But the literary landscape is changing, as women and writers of color break into the realm of science fiction, and with them, the imagined futures are changing. Heroism is no longer the prerogative of the white alpha male character, women are no longer exclusively prizes, and people of color are no longer relegated merely to being exotic Others. The people who get to be heroes now represent a much wider spectrum of individuals, and the future they exist in is consequently a much more diverse one.
In short, science fiction has begun to imagine a future with a completely different status quo. If it is the literature of possibility, those possibilities more than ever differ from what we have so long accepted as normal. Not everybody likes that change, though, hence the war. Those privileged by the current narratives don’t want to see them changed, so much so that fault lines have appeared within the world of science fiction geekdom. The deeper of these fault lines – Gamergate and the ongoing fiasco of the Hugo Awards – were prominent enough to make mainstream news.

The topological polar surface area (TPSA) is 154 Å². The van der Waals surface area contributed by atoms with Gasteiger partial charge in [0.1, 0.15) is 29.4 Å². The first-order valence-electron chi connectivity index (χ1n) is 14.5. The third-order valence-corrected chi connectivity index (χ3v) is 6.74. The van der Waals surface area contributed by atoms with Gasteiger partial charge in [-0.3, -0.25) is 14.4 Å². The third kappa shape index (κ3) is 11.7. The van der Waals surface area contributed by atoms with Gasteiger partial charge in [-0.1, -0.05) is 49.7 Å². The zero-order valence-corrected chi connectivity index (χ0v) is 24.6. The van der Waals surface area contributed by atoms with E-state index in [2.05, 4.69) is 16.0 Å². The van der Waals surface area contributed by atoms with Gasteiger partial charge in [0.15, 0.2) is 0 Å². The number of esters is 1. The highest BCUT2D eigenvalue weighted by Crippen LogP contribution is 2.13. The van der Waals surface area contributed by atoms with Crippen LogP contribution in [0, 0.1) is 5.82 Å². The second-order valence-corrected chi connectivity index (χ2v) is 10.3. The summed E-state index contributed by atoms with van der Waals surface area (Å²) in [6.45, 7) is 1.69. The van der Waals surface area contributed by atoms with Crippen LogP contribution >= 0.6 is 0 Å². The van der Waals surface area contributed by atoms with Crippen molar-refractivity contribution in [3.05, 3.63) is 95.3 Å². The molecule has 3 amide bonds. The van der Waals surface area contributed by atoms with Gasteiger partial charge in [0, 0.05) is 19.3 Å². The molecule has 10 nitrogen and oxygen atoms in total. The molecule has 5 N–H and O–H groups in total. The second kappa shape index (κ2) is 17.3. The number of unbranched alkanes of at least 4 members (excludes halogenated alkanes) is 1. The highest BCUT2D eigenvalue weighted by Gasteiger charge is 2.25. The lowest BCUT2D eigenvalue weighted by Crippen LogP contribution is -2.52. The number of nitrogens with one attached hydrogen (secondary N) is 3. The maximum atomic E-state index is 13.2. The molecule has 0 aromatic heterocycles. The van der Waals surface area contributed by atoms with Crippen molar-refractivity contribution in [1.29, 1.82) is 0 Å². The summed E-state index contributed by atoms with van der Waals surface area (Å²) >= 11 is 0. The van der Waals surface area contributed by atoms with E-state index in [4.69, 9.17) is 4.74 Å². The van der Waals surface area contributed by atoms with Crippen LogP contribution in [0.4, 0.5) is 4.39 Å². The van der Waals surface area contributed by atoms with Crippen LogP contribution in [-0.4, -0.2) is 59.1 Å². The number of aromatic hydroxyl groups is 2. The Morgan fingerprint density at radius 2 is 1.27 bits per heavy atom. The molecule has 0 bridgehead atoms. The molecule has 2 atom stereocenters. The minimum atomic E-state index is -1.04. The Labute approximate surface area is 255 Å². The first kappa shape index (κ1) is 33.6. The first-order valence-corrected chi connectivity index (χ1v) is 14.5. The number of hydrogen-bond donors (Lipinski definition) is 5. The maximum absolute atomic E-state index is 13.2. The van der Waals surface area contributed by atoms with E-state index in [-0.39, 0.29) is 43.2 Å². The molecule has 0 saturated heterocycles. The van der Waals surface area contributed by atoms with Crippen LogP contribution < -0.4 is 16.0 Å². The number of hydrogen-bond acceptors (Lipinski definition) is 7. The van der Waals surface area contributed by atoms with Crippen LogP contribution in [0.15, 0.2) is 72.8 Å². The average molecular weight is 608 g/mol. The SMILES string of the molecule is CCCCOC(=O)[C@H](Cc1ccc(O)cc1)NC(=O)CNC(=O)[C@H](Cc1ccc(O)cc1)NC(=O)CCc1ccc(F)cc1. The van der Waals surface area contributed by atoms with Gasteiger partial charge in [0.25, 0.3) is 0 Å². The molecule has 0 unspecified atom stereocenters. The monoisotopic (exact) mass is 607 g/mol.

Hurley simultaneously sits you down and explains what this war is all about, stands up at the podium with a rousing speech about fighting in it, and pores over maps and battle plans like a general about to issue orders. It will make you reconsider not just the stories you’re so used to consuming, but also the values, tropes, gender roles, and archetypes that underlie them, and the ideologies and politics that underlie those.
If human society is a cultural construct shaped by our stories, then Hurley meticulously picks apart those stories and provides a precise, articulate perspective on why our world is the way it is – and how we can change it. In an almost preternatural fashion, she seems to have an articulate response to just about any argument I’ve had, ever, about sexism, racism, gender roles, storytelling, representation, (in)visibility and marginalization, and every other related issue you could possibly imagine.
In particular, Hurley’s collection appeared especially serendipitously alongside the emergence of another fault line in fandom: the “thinkpiece,” published a few weeks ago by film critic Devin Faraci titled “Fandom Is Broken.” In a way, that’s the theme of a lot of Hurley’s essays as well: the fight for change is an ugly one, and the harassment, gatekeeping, and inaccessibility of certain aspects of fandom are only a few of examples of the way in which that brokenness manifests itself.